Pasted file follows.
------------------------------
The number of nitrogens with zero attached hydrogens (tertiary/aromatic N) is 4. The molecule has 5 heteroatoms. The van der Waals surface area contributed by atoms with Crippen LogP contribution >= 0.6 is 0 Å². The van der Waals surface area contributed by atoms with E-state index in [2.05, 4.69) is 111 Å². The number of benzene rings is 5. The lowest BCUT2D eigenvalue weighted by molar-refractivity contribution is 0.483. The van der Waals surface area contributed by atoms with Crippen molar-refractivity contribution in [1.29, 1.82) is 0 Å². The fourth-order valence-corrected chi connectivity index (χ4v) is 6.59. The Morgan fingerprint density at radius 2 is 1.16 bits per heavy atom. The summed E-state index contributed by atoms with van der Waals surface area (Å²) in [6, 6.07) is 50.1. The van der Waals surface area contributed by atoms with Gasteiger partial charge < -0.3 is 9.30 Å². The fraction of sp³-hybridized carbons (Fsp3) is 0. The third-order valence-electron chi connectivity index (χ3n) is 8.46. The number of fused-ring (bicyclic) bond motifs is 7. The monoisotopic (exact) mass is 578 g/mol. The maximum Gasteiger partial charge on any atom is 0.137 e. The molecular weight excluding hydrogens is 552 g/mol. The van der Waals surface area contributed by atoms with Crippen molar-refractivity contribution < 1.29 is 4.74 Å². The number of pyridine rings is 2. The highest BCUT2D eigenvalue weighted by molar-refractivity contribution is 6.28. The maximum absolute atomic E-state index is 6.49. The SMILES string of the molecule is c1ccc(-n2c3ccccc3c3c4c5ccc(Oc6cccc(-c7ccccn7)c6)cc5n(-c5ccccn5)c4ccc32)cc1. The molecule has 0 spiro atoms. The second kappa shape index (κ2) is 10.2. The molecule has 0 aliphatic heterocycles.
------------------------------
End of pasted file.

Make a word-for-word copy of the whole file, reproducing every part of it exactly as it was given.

The number of nitrogens with zero attached hydrogens (tertiary/aromatic N) is 4. The molecule has 5 heteroatoms. The van der Waals surface area contributed by atoms with Crippen LogP contribution >= 0.6 is 0 Å². The van der Waals surface area contributed by atoms with E-state index in [2.05, 4.69) is 111 Å². The number of benzene rings is 5. The lowest BCUT2D eigenvalue weighted by molar-refractivity contribution is 0.483. The van der Waals surface area contributed by atoms with Crippen molar-refractivity contribution in [1.29, 1.82) is 0 Å². The fourth-order valence-corrected chi connectivity index (χ4v) is 6.59. The Morgan fingerprint density at radius 2 is 1.16 bits per heavy atom. The summed E-state index contributed by atoms with van der Waals surface area (Å²) in [6, 6.07) is 50.1. The van der Waals surface area contributed by atoms with Gasteiger partial charge < -0.3 is 9.30 Å². The fraction of sp³-hybridized carbons (Fsp3) is 0. The third-order valence-electron chi connectivity index (χ3n) is 8.46. The number of fused-ring (bicyclic) bond motifs is 7. The monoisotopic (exact) mass is 578 g/mol. The maximum Gasteiger partial charge on any atom is 0.137 e. The molecular weight excluding hydrogens is 552 g/mol. The van der Waals surface area contributed by atoms with Crippen molar-refractivity contribution < 1.29 is 4.74 Å². The number of pyridine rings is 2. The highest BCUT2D eigenvalue weighted by molar-refractivity contribution is 6.28. The maximum absolute atomic E-state index is 6.49. The SMILES string of the molecule is c1ccc(-n2c3ccccc3c3c4c5ccc(Oc6cccc(-c7ccccn7)c6)cc5n(-c5ccccn5)c4ccc32)cc1. The molecule has 0 spiro atoms. The second kappa shape index (κ2) is 10.2. The molecule has 0 aliphatic heterocycles.